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Re: [Discuss-gnuradio] mblock update
Re: [Discuss-gnuradio] mblock update
Wed, 2 May 2007 08:13:05 -0700
On Wed, May 02, 2007 at 09:49:28AM -0400, George Nychis wrote:
> Eric Blossom wrote:
> > Still remaining are:
> > * gluing mblocks and flow graphs together in the same system
> Part of this includes the scheduler, right?
> When we get to the point of the scheduler I want to toss it up for
> discussion. Or we can
> just toss it up for discussion now :D I haven't been fully convinced by the
> BBN doc that
> it's the kind of scheduler we want and that we can't get a scheduler that
> with both m-blocks and traditional blocks.
> When we first started working on the in-band project and we were looking in
> to the BBN
> doc, something struck us wrong about the scheduler. (us being me and Thibaud)
> We think
> its catering too much to the m-block when you can create a scheduler that can
> operate with
> other blocks users might create that desire priority queues. Basically, we
> see increased
> complexity in the system by running two schedulers, one of which caters to a
> block type. On top of that, two schedulers is going to add additional
> overhead. We want to either mash them together and try to build a scheduler
> that works
> with both types of blocks, or at least not cater the new scheduler so much to
> but to make m-blocks work with it.
> We're not sure what's 100% feasible and not, which is where you come in :D
> But we think
> it's at least worth some more discussion.
> - George
I think there might be a bit of misunderstanding here.
The biggest piece of the problem is interfacing the i/o between the
two abstractions. This isn't really an OS "scheduler" problem.
FYI, the mblock runtime currently puts every mblock instance in its
own thread. We'll be trying a similar experiment with the flow graph
stuff relatively soon (every gr_block in its own thread). In both of
these cases, we'll be dependent on the underlying OS to to schedule
the blocks in those cases where there are more ready to run than you
have processors/cores. We will provide hooks to allow the app
developer to specify desired priority, processor affinity and NUMA
bindings, but I suspect that in most cases these will be mostly for
Independent of the underlying OS, gr_blocks and mblocks have
different constraints that must be satisfied in order for them to be
considered runnable. E.g., for an mblock, it's runnable if there are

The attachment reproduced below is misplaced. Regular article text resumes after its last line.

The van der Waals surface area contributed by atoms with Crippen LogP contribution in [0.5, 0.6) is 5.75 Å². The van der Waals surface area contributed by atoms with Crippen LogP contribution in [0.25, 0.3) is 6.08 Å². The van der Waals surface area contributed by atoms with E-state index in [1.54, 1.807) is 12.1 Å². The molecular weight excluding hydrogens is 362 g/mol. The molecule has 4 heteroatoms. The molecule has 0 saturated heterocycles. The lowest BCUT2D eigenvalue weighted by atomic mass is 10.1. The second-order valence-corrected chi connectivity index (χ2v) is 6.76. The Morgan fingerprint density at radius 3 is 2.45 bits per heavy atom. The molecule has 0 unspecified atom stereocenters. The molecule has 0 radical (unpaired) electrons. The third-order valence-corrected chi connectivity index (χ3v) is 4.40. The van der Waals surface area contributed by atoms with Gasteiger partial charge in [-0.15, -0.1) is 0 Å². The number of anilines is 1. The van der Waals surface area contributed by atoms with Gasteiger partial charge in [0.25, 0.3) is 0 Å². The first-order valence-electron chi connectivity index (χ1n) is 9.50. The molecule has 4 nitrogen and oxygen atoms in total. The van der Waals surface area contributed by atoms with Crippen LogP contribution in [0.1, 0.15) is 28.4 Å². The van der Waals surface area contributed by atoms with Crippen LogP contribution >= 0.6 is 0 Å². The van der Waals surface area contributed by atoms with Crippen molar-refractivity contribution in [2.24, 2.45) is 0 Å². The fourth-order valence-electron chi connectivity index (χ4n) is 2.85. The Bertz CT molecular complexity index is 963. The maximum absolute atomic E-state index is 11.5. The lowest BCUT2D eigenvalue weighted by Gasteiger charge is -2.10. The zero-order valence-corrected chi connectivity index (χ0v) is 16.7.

messages in it's message queue. For a gr_block, it's runnable if
there is sufficient input and sufficient down stream buffer space to
write the output.
Now, as part of the desire to combine the data flow abstraction and
the message passing abstraction, there are use cases where the data
flow seems like it should be subordinate to the message passing
abstraction (I.e., feels like a procedure call). This is particularly
true when the high level message passing code knows about for example
packet boundaries, but the data flow code doesn't. In these cases one
could imagine the packet based code feeding bytes to the data flow
code, and receiving samples back. When all the samples that
correspond to a given packet have been generated, the packet based
code may want to take "packet based" action. E.g., send this frame of
samples to the i/o device (e.g., USRP) as a single logical entity, to
be transmitted on a particular frequency, at a given time, with a
specific power level.
I believe that we're going to find that there is a natural
decomposition of problems across the two domains. E.g., pretty much
anything that looks MAC-like is going to want to run as an mblock.
The data is inherently packet based, and the logic is based on events
such as packets received and timeouts. I suspect that much of channel
coding will fall in this category too. On the other hand, lots of PHY
layer kinds of things (low level mods and demods) fit quite nicely in
the data flow abstraction.
I'm not sure if I've addressed your concerns.
I believe the question that remains is how would _you_ want to
interface mblocks and gr_blocks/flow_graphs? I suspect that the right
answer is use case dependent.